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Reminiscences of my High School Days
By Fikre Workneh
MD, Psychiatrist
HMSS Student,1952-56

How I managed to enter Harar Medhane Alem Secondary School in the first place is still a mystry to me. The secret probably lies in being at the right time and at the right place. In the 5th and 6th grades H.S.I Elementary School in Harar, I was only the 2nd from the last in class. The last position was jealously guarded by a friend of mine who, as a result, didn't make it to the high school. When this, the first high school opened up in Harar, it offered unlimited opportunities. When this first term results of the 8th grade were out, however, the absence of my friend was quite conspicuous. I am thankful to a number of people, including some of my classmates who encouraged me to study and witnessed the change in me. I sometimes shudder with fear at the mere thought of my likely fate had I been in elementary school a few decades latter! We were clearly a very lucky group.

Harar Medhane Alem Secondary was a boarding school. The total number of students for the first few year was just around one hundred. It had three sections: the regular academic section of 5 years, the teacher training and later the commercial section, both programmes of two years. The facilities were upto date. Class rooms were fitted with imported individual seats and each student had a locker with a combination key lock. The mattresses and bed sheets were also imported. There were two large dormitories - affectionately called Qosta and Queen Mary- named after their sizes. Each used to accommodate forty to fifty students and were located on the top floor of the main building.

At first, the teacher were from Canada and USA with strong religious flavor and affiliated to the Sudan Interior Mission. Dr Wilson, the Director of the school, always had a smile on his face and treated us like his children, spanking us when we went late to class. Other teachers that I now recall were Miss Alberta, our Geography teacher who knew well her subject matter. Miss Lucy tought us Mathematics and focused in basics. For example, arithmetic was reduced to a multiplication drill, So was algebra. Mr Donald who also thought mathematics was a capable teacher but rather stingy with grades. He used to fail most of the students and was fond of saying afterwards " cheer up, the worst yet to come! ". I found that statement very useful later on life. Mr Jones, also a Geography teacher, was recruited from the Canadian Air Force. He used to keep us abrest of world events. He was an avid radio listener. He drove the school pickup as if he was air-borne. Dr Wilson and the other make teachers used to Alemaya and Kombolcha on Saturday to pick up fruits and vegetables for the school kitchen; and Dire Dawa for other shopping. It was a special treat to get a ride to one of those places.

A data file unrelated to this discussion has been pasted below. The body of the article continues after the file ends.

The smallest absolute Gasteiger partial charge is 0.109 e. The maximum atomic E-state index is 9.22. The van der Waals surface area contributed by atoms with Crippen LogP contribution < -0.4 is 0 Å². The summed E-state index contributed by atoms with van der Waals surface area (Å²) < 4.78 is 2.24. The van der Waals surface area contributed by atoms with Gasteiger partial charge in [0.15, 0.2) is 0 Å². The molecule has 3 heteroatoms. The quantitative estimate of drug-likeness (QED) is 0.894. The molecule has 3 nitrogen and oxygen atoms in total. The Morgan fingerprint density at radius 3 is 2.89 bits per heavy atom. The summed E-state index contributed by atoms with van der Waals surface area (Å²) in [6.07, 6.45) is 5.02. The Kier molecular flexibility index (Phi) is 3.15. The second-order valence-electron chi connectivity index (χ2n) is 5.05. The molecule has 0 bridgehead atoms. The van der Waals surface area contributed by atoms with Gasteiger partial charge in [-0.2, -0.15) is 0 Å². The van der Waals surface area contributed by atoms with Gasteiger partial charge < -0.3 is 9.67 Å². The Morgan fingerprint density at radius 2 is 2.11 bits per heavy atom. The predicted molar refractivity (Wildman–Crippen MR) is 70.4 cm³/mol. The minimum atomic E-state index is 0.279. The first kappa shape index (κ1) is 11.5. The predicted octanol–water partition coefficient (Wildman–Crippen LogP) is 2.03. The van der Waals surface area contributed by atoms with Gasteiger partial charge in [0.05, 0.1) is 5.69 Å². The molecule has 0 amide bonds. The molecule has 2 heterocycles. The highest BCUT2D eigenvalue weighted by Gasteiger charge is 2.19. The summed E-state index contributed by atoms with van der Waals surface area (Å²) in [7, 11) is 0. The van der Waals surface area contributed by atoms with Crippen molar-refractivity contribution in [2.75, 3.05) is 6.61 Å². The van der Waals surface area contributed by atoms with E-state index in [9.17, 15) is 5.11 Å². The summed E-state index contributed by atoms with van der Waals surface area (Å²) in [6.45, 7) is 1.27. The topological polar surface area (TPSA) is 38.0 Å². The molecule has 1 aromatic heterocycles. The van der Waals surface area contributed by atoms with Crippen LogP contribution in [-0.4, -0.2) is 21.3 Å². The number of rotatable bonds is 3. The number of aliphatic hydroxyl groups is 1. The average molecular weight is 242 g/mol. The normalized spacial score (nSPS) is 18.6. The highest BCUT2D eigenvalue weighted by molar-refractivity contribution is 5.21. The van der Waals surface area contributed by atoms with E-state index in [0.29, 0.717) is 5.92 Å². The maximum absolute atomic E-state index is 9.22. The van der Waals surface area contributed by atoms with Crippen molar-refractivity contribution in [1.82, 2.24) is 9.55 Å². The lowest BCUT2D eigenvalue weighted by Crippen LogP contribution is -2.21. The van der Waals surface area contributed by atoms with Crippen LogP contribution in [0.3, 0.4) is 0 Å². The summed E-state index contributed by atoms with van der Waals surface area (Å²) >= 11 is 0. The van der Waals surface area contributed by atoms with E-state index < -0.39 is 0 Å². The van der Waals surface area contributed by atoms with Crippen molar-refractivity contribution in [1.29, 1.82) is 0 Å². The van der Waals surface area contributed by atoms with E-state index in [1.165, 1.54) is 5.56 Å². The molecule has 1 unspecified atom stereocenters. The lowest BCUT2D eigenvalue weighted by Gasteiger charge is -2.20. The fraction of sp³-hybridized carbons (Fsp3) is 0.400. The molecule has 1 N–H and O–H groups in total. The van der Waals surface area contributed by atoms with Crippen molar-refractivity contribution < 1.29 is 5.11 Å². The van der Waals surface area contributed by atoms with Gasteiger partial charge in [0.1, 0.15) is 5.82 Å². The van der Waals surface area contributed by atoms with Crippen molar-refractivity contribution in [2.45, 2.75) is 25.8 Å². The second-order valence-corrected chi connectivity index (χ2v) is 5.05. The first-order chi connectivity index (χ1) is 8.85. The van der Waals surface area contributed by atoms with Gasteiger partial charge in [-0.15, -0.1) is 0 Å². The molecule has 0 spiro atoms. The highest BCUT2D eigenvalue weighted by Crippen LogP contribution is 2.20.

I was in 10th grade when the Indian teachers took over from the American following students disturbance against the latter. The Indian teachers were selected mainly from Addis Ababa and the Harar area. Among them I recall Mr. Bala Subermariam a superb teacher of science and mathematics. He had an air of superiority, mixing very little with the other teachers. He was proud to show off that his neatly tailored khaki suites were all from Madras. He epitomized the pride of India. Mr Philips or "Mathematics" had unlimited reserve of patience and geared his teaching to the weakest students in the class. Our biology and chemistry teacher, Mr, Crib used to come to class with meticulously prepared notes and laboratory demonstration. Mr. Cherian "Geography",was a kind-hearted teacher who thought us geography and I believe also history. Students were fond of repeating his class statements such as the " climate is there, the soil is there, the crops are there, the mineral is there and everything is there". There was also Mr. Cheriam "biology" who, however, did not teach in our class.

Our Amharic teacher Ato Tekele Mariam Fantaye was a gentleman who was brought up in the old tradition of Ethiopian Orthodox church. One day I had a small misunderstanding with him which could have led into minor "war", in the corridor outside the class, but for the intervention of the other students. Imagine that!! In the end, no one was hurt. Ato T/Mariam, I am told, later wrote a book of an Amharic grammar which was a standard textbook for the whole country. I must admit that I never got high grades in Amharic. In fact I had a hard time grasping its grammar. On the other hand, my Adare classmate, Adus Abubaker, used to score high in Amharic in our class.

Of course, we used to hear a lot about some other teachers in the lower classes too. There was, for example, Mr Chabulla who used to teach English in the lower class. Students were fond of repeating his dramatic jesters and high sounding phrases.

The team leader of the Indian teacher and the Headmaster of HMSS was the impeccable Dr. Ghassawala, a rather short, wiry person with a large head, bald in the middle and large protruding eyes. He was, I believe in his forties at the time. There were a number of rumors circulating about him. Their source and authenticity were uncertain. These were that Dr. Ghaswala came from a rich Indian family of Persian orgin; that he got Ph.D. in physics in one of the big and famous Universities in Great Britain; and that he was a follower of Zoroastrianism. He was a confirmed bachelor.